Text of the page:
Why had I not been helpful? Why had I not suggested the restrooms in the building where I was headed? Of what was I afraid? Being late for a meeting I knew could easily start without me? Being judged unfavorably for tardiness? Though I arrived on time, a goal I had been working on recently, self-congratulations, seemed cheap, won at the expense of fragile flowers, obviously meant to honor Our Lady on her feast day. As I pondered both encounters on the way home, all my petty sins became magnified in the harsh light of my selfish neglect of those flowers. Did Jesus really thirst for a sinner like me? Parked in my driveway, I wept at the hardness of my heart. Upon entering my house, my spirits were lifted by the surprise of Christmas lights my daughter had strung in the foyer. A little flower had been added to a vase which, only hours ago, had contained a few sprigs of red berries. On closer inspection, it was a rose—a spotless red rose with a stunning head of velvety petals! My daughter confessed that a mysterious woman had dropped it at the metro station; before my daughter could return it, the lady had vanished into the rush-hour crowd. I said no worries. The tiny rose, an advent symbol of the baby Jesus—sprung from the root of Jesse through the stem of Mary—welcomed her hospitality, while I welcomed another chance to offer mine.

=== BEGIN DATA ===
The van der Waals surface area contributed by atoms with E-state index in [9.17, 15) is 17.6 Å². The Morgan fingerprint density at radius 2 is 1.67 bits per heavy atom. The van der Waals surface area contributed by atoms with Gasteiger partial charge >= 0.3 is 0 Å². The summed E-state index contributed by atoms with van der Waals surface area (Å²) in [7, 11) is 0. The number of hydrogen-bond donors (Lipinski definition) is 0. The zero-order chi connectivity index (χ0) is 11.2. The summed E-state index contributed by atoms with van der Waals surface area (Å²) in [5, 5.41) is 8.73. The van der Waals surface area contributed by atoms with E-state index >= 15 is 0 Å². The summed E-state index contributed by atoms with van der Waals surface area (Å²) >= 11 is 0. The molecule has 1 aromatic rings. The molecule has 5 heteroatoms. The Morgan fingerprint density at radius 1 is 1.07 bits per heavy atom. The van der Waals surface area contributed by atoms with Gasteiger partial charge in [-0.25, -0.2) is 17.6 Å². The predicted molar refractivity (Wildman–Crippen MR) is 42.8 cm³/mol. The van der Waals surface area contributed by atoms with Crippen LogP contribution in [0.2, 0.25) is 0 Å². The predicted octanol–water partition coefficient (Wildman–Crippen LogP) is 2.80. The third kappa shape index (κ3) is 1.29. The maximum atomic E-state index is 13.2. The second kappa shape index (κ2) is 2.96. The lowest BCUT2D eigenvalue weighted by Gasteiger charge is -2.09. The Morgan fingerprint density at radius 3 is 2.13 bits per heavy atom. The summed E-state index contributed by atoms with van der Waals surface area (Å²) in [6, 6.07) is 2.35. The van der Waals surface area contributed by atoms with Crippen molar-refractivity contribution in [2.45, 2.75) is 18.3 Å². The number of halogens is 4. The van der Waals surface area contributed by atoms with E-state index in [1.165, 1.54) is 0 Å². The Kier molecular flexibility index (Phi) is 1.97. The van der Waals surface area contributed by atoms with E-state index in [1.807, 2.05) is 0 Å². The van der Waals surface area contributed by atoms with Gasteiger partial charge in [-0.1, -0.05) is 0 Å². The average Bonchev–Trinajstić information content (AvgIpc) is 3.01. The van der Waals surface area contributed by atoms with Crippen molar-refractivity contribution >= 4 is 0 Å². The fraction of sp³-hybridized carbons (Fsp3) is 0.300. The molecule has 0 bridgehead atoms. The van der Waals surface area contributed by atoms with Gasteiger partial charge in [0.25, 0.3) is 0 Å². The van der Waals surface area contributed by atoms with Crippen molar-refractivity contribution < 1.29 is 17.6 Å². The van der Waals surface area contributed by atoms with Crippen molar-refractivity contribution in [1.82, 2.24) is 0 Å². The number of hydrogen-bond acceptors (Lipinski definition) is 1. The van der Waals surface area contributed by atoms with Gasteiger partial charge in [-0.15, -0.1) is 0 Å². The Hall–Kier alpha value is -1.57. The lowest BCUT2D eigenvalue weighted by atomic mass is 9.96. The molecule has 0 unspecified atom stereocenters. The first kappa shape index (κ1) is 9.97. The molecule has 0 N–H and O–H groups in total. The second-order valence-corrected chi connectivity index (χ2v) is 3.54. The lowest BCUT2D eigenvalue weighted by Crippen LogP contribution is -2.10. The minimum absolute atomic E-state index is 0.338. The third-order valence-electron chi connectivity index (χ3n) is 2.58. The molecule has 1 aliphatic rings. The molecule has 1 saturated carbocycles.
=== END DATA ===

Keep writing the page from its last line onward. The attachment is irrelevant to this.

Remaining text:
Over the next few weeks, I cared for the thirsty rose, replenishing its vase frequently, enjoying its sweetness and beauty. I also became a better servant of the moment, stepping up in an emergency to lead the next Legion of Mary meeting, offering a parishioner a ride home from Mass in an unexpected snowstorm and wishing a telemarketer a blessed evening, despite my interrupted prayer time.

On Epiphany Sunday, the day of my final oblation, the rose was still lovely, remarkably preserved after 24 days. Though still unworthy of the promise to dedicate myself to the service of God and others according to the Rule of Saint Benedict, I was ready to make it, renewed through my belief in the “Rose E’re Blooming’s” infinite thirst for a sinner like me.

Donna Marie Klein

© is a freelance writer, author of eight cookbooks, each published by Penguin-Random House. She attends Saint Patrick’s Roman Catholic Church in Rockville, Maryland, and is an auxiliary member of Legion of Mary. (At the time of her experience in the article she was still an active member of Our Lady of Guadalupe praesidium, meeting on Thursday evenings in a fifth-grade classroom at Saint Martin's school in Gaithersburg, Maryland). Donna is an oblate of Saint Benedict (Saint Anselm’s Abbey, Washington, District of Columbia).